The University of California, San Francisco ranked as the fourth largest recipient of National Institutes of Health research funds among all institutions in 2001, receiving $350.4 million in the highly competitive process.
Total NIH research funding to UCSF increased more than $29 million last year, according to the recently announced rankings.
The UCSF School of Dentistry and UCSF School of Pharmacy continue to rank number one in NIH research funding, and the UCSF School of Nursing maintains its second place ranking among peer institutions. The UCSF School of Medicine moved up to become the third largest recipient of NIH funding among all medical schools, one place higher than the previous year.
The UCSF School of Dentistry has long been the largest recipient of NIH funding among all dental schools, receiving 47 awards in 2001 for a total of $17.6 million.
Other dental schools in the top five are the following: University of Washington ($11.9 million/33 awards); University of Michigan ($9.6 million/43 awards), University of North Carolina-Chapel Hill ($9.2 million/28 awards), and University of Pennsylvania ($8.9 million/37 awards).
The UCSF School of Pharmacy also routinely ranks first in NIH-research funding for pharmacy schools and received 47 awards in 2001 for a total of $18.5 million.
Other pharmacy schools in the top five are the following: University of Utah ($12.3 million/35 awards), University of Arizona ($9.1/18 awards), University of Kansas ($8.44 million/24 awards), and University of Illinois-Chicago ($8.39 million/24 awards).
The UCSF School of Nursing received 33 awards in 2001 for a total of $9.6 million, making it the second largest recipient of NIH research funding among all nursing schools.
The top five schools of nursing are the following: University of Washington ($12 million/32 awards), UCSF ($9.6 million/33 awards), University of Illinois-Chicago ($7 million/28 awards), University of Pennsylvania ($5.8 million/22 awards), and University of North Carolina-Chapel Hill ($5.5 million/21 awards).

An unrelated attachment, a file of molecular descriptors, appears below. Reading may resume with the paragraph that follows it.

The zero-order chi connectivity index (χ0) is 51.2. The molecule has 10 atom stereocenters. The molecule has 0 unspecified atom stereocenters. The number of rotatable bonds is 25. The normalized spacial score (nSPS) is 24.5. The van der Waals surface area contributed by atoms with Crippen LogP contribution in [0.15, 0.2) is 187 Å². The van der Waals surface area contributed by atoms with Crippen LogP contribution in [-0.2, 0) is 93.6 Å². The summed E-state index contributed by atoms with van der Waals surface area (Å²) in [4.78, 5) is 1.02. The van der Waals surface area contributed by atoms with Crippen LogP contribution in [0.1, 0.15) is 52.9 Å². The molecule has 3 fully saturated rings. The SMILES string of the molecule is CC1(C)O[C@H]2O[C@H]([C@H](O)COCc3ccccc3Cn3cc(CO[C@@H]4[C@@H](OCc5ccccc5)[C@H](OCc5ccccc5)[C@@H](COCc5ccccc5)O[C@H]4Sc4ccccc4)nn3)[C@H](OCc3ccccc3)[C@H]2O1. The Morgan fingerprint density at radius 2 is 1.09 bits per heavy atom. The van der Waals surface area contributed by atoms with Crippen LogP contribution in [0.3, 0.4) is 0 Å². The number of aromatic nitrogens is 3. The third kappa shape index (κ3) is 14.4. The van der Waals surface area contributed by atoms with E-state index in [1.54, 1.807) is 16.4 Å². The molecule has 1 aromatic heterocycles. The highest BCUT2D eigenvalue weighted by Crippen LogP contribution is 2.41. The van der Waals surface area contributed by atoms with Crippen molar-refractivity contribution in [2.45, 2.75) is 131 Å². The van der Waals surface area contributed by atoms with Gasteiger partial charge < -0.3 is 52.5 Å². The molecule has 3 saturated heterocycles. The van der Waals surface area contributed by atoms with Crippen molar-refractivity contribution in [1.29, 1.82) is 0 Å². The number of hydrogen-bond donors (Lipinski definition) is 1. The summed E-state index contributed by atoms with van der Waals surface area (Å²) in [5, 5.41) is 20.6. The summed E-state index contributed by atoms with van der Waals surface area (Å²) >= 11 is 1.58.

The UCSF School of Medicine became the third largest recipient of National Institutes of Health research funds among all medical schools in 2001, receiving 611 awards totaling $303.2 million. (The NIH previously announced 2001 medical school rankings that erroneously included total funding for both schools of medicine and their affiliated schools of dentistry. The UCSF School of Medicine previously was reported as the third-ranked recipient of NIH funding and remains the third largest recipient based on the corrected totals.)
NIH research funding to the UCSF School of Medicine increased by nearly $53 million last year, moving the school up from fourth position in the 2000 fiscal year rankings.
The UCSF School of Medicine always has been among the top four recipients of NIH research funding and earned the top ranking for 13 consecutive years from 1978 to 1991, when space constraints left faculty researchers unable to compete for some grants simply for lack of laboratory space. With occupancy of the first laboratory building at the new UCSF Mission Bay research and teaching campus less than a year away and the recruitment of key new faculty members, some of the constraints are easing.
Opportunities for additional research funding are expected to grow along with the construction of the new UCSF Mission Bay campus and the re-development of existing campus sites. Over the next 20 years, the campus plans to construct 2.65 million square feet of new laboratory, classroom, and support space at UCSF Mission Bay, doubling the amount of research space on current campus sites. About half of that space will be built in the next few years as part of the first phase of the Mission Bay plan.
The top five medical schools in NIH-funded research for the 2001 fiscal year are the following: John Hopkins University ($337.3 million/866 awards), University of Pennsylvania ($318.8 million/757 awards), UCSF ($303.2 million/611 awards), Washington University, Saint Louis ($289.5 million/683 awards), and Yale University ($227.6 million/638 awards).